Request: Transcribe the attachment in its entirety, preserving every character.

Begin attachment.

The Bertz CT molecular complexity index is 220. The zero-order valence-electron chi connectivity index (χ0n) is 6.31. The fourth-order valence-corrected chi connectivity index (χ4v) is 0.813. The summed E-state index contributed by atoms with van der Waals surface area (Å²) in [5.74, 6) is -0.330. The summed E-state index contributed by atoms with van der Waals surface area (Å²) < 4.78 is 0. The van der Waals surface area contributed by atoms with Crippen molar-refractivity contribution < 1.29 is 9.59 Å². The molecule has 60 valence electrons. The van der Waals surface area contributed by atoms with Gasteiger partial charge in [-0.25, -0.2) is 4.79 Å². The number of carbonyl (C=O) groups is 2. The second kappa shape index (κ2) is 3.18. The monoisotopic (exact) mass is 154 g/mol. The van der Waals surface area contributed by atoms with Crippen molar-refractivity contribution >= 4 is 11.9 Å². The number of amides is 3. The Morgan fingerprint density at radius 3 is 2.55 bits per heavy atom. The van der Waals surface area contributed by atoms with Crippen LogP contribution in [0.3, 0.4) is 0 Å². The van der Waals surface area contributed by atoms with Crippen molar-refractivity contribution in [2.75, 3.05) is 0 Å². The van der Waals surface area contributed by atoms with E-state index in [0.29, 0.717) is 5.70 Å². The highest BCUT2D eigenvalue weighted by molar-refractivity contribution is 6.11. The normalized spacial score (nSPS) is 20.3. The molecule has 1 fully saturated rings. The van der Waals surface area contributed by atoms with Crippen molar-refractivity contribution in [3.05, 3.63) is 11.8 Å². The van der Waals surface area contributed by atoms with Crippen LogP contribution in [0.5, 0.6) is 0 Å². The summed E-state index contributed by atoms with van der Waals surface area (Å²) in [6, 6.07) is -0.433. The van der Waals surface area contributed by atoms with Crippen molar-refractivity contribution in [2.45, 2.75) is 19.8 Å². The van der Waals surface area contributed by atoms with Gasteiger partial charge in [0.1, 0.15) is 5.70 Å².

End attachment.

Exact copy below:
The Bertz CT molecular complexity index is 220. The zero-order valence-electron chi connectivity index (χ0n) is 6.31. The fourth-order valence-corrected chi connectivity index (χ4v) is 0.813. The summed E-state index contributed by atoms with van der Waals surface area (Å²) in [5.74, 6) is -0.330. The summed E-state index contributed by atoms with van der Waals surface area (Å²) < 4.78 is 0. The van der Waals surface area contributed by atoms with Crippen molar-refractivity contribution < 1.29 is 9.59 Å². The molecule has 60 valence electrons. The van der Waals surface area contributed by atoms with Gasteiger partial charge in [-0.25, -0.2) is 4.79 Å². The number of carbonyl (C=O) groups is 2. The second kappa shape index (κ2) is 3.18. The monoisotopic (exact) mass is 154 g/mol. The van der Waals surface area contributed by atoms with Crippen molar-refractivity contribution >= 4 is 11.9 Å². The number of amides is 3. The Morgan fingerprint density at radius 3 is 2.55 bits per heavy atom. The van der Waals surface area contributed by atoms with Crippen LogP contribution in [0.3, 0.4) is 0 Å². The van der Waals surface area contributed by atoms with Crippen molar-refractivity contribution in [2.75, 3.05) is 0 Å². The van der Waals surface area contributed by atoms with E-state index in [0.29, 0.717) is 5.70 Å². The highest BCUT2D eigenvalue weighted by molar-refractivity contribution is 6.11. The normalized spacial score (nSPS) is 20.3. The molecule has 1 fully saturated rings. The van der Waals surface area contributed by atoms with Crippen molar-refractivity contribution in [3.05, 3.63) is 11.8 Å². The van der Waals surface area contributed by atoms with Crippen LogP contribution in [0.5, 0.6) is 0 Å². The summed E-state index contributed by atoms with van der Waals surface area (Å²) in [6, 6.07) is -0.433. The van der Waals surface area contributed by atoms with Crippen molar-refractivity contribution in [2.45, 2.75) is 19.8 Å². The van der Waals surface area contributed by atoms with Gasteiger partial charge in [0.1, 0.15) is 5.70 Å².